operations. AT&T (NYSE:T) shares were down more than 2-1/2 percent to
Well, every retailer would love to look into the future to stay just one
step ahead of new trends. Today, the industry got its chance to show off
what it thinks the future will hold and the years ahead are dominated by
Courtney Reagan is in Las Vegas tonight.
COURTNEY REAGAN, NIGHTLY BUSINESS REPORT CORRESPONDENT: Here at Shoptalk
in Las Vegas, hundreds of retailers, brands, tech startups and investors
are coming together to bet big on the future of an industry in a period of
rapid transformation. The tech presentations and exhibitions are among the
most attended because it`s not enough to just have the best products.
Retailers have to serve shoppers better wherever and however they want to
It`s leading established retailers to start to talk to startups for options
for services like faster delivery, easier returns and augmented reality
SIMEON SIEGEL, NOMURA INSTINET SR. ANALYST: It feels like this is a giant
demo day where all these tech companies, at various levels of funding, are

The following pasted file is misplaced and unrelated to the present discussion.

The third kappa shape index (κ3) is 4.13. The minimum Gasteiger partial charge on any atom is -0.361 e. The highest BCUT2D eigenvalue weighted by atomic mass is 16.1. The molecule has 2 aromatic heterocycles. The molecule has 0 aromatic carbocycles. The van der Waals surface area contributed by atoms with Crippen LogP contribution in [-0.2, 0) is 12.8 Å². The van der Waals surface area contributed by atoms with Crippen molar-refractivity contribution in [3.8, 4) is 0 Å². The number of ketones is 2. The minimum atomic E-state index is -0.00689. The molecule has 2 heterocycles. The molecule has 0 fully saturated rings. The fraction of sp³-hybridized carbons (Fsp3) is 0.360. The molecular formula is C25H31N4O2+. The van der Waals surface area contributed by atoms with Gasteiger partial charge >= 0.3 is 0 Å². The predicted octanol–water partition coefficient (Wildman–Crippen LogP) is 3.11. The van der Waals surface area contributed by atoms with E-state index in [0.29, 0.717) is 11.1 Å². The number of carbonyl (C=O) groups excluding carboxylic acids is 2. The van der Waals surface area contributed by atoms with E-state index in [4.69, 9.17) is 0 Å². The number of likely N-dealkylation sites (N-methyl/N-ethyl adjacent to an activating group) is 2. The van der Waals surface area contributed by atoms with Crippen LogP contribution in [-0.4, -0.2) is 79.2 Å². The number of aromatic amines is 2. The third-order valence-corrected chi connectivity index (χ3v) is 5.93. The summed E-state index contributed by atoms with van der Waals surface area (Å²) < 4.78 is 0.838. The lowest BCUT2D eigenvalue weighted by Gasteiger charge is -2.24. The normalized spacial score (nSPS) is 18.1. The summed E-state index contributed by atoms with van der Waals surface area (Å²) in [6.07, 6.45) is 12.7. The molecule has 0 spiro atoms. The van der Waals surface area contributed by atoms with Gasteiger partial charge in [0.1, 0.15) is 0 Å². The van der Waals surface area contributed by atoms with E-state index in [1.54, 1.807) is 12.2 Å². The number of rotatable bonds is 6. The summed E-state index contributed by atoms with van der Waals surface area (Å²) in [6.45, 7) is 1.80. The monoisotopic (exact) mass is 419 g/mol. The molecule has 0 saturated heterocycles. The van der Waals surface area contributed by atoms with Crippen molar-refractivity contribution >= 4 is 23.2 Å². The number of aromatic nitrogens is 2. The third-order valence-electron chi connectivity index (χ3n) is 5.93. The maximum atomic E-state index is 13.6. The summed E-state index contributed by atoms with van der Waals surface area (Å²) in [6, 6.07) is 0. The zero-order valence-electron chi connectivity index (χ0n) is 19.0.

pitching the retailers and brands how they can make them better.
REAGAN: Bob`s discount furniture announcing new augmented reality
technology and partnership with Marxent, allowing consumers to tryout new
furnishings virtually. Macy`s (NYSE:M) is already working with a startup
for virtual reality furniture shopping and says it`s increasing the average
order value by up to 50 to 60 percent.
If retailers can get consumers to shop online and in store, the total spend
increases. Nordstrom (NYSE:JWN) forecasts shoppers that do both will spend
4 to 11 times more than shoppers that use just one. It`s part of the
reason why the department stores are experimenting with physical ecommerce
hubs that also offer services that can`t be done online.